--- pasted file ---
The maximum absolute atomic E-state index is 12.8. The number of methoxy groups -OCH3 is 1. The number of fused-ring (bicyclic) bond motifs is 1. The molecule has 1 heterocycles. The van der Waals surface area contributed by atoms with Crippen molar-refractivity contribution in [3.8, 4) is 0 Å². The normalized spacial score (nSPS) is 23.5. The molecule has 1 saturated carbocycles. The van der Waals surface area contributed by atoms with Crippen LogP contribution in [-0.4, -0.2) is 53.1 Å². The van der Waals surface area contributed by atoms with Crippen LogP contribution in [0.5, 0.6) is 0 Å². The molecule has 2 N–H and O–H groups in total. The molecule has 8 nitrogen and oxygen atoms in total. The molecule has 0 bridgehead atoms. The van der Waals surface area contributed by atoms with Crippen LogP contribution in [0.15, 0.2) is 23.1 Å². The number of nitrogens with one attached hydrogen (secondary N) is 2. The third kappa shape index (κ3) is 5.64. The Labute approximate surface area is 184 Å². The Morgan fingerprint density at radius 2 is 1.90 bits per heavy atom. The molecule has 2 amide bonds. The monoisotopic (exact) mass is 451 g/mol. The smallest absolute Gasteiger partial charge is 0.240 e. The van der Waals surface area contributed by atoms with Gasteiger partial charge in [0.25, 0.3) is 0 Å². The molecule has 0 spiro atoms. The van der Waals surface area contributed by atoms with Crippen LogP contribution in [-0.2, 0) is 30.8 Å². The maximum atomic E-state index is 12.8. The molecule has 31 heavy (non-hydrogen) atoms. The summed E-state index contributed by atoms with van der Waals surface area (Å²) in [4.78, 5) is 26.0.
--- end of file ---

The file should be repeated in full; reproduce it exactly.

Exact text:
The maximum absolute atomic E-state index is 12.8. The number of methoxy groups -OCH3 is 1. The number of fused-ring (bicyclic) bond motifs is 1. The molecule has 1 heterocycles. The van der Waals surface area contributed by atoms with Crippen molar-refractivity contribution in [3.8, 4) is 0 Å². The normalized spacial score (nSPS) is 23.5. The molecule has 1 saturated carbocycles. The van der Waals surface area contributed by atoms with Crippen LogP contribution in [-0.4, -0.2) is 53.1 Å². The van der Waals surface area contributed by atoms with Crippen LogP contribution in [0.5, 0.6) is 0 Å². The molecule has 2 N–H and O–H groups in total. The molecule has 8 nitrogen and oxygen atoms in total. The molecule has 0 bridgehead atoms. The van der Waals surface area contributed by atoms with Crippen LogP contribution in [0.15, 0.2) is 23.1 Å². The number of nitrogens with one attached hydrogen (secondary N) is 2. The third kappa shape index (κ3) is 5.64. The Labute approximate surface area is 184 Å². The Morgan fingerprint density at radius 2 is 1.90 bits per heavy atom. The molecule has 2 amide bonds. The monoisotopic (exact) mass is 451 g/mol. The smallest absolute Gasteiger partial charge is 0.240 e. The van der Waals surface area contributed by atoms with Gasteiger partial charge in [0.25, 0.3) is 0 Å². The molecule has 0 spiro atoms. The van der Waals surface area contributed by atoms with Crippen LogP contribution in [-0.2, 0) is 30.8 Å². The maximum atomic E-state index is 12.8. The molecule has 31 heavy (non-hydrogen) atoms. The summed E-state index contributed by atoms with van der Waals surface area (Å²) in [4.78, 5) is 26.0.